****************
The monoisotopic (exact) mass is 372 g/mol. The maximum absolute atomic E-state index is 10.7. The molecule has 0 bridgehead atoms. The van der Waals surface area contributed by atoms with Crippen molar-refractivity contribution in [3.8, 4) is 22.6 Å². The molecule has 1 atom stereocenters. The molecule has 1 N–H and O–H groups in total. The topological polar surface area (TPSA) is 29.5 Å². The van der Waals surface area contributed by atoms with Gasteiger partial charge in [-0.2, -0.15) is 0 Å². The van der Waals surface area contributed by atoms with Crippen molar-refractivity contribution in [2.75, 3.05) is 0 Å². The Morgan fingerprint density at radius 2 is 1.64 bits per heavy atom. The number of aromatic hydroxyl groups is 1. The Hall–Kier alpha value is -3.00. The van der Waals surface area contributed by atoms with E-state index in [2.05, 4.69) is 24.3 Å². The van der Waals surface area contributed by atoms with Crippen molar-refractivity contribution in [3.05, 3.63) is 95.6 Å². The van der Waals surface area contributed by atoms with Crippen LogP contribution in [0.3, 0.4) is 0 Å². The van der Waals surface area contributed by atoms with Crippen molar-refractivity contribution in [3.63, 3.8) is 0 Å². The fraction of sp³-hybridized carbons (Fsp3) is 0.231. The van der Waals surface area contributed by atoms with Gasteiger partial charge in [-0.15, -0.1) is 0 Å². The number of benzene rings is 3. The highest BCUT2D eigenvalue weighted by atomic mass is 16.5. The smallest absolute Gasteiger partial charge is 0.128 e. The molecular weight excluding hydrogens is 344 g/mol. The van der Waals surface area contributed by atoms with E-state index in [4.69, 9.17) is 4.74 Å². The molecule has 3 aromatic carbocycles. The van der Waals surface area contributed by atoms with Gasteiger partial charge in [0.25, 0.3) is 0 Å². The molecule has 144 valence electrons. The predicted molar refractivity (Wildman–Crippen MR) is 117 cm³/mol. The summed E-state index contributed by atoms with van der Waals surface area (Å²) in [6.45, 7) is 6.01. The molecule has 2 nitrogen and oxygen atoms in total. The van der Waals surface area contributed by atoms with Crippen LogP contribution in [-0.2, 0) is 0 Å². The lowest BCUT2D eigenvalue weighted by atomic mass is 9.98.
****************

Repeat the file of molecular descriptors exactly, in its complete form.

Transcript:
The monoisotopic (exact) mass is 372 g/mol. The maximum absolute atomic E-state index is 10.7. The molecule has 0 bridgehead atoms. The van der Waals surface area contributed by atoms with Crippen molar-refractivity contribution in [3.8, 4) is 22.6 Å². The molecule has 1 atom stereocenters. The molecule has 1 N–H and O–H groups in total. The topological polar surface area (TPSA) is 29.5 Å². The van der Waals surface area contributed by atoms with Gasteiger partial charge in [-0.2, -0.15) is 0 Å². The van der Waals surface area contributed by atoms with Crippen molar-refractivity contribution in [2.75, 3.05) is 0 Å². The Morgan fingerprint density at radius 2 is 1.64 bits per heavy atom. The number of aromatic hydroxyl groups is 1. The Hall–Kier alpha value is -3.00. The van der Waals surface area contributed by atoms with E-state index in [2.05, 4.69) is 24.3 Å². The van der Waals surface area contributed by atoms with Crippen molar-refractivity contribution in [3.05, 3.63) is 95.6 Å². The van der Waals surface area contributed by atoms with Crippen LogP contribution in [0.3, 0.4) is 0 Å². The van der Waals surface area contributed by atoms with Crippen molar-refractivity contribution in [3.63, 3.8) is 0 Å². The fraction of sp³-hybridized carbons (Fsp3) is 0.231. The van der Waals surface area contributed by atoms with Gasteiger partial charge in [-0.15, -0.1) is 0 Å². The number of benzene rings is 3. The highest BCUT2D eigenvalue weighted by atomic mass is 16.5. The smallest absolute Gasteiger partial charge is 0.128 e. The molecular weight excluding hydrogens is 344 g/mol. The van der Waals surface area contributed by atoms with E-state index in [4.69, 9.17) is 4.74 Å². The molecule has 3 aromatic carbocycles. The van der Waals surface area contributed by atoms with Gasteiger partial charge in [0.25, 0.3) is 0 Å². The molecule has 144 valence electrons. The predicted molar refractivity (Wildman–Crippen MR) is 117 cm³/mol. The summed E-state index contributed by atoms with van der Waals surface area (Å²) in [6.45, 7) is 6.01. The molecule has 2 nitrogen and oxygen atoms in total. The van der Waals surface area contributed by atoms with Crippen LogP contribution in [-0.2, 0) is 0 Å². The lowest BCUT2D eigenvalue weighted by atomic mass is 9.98.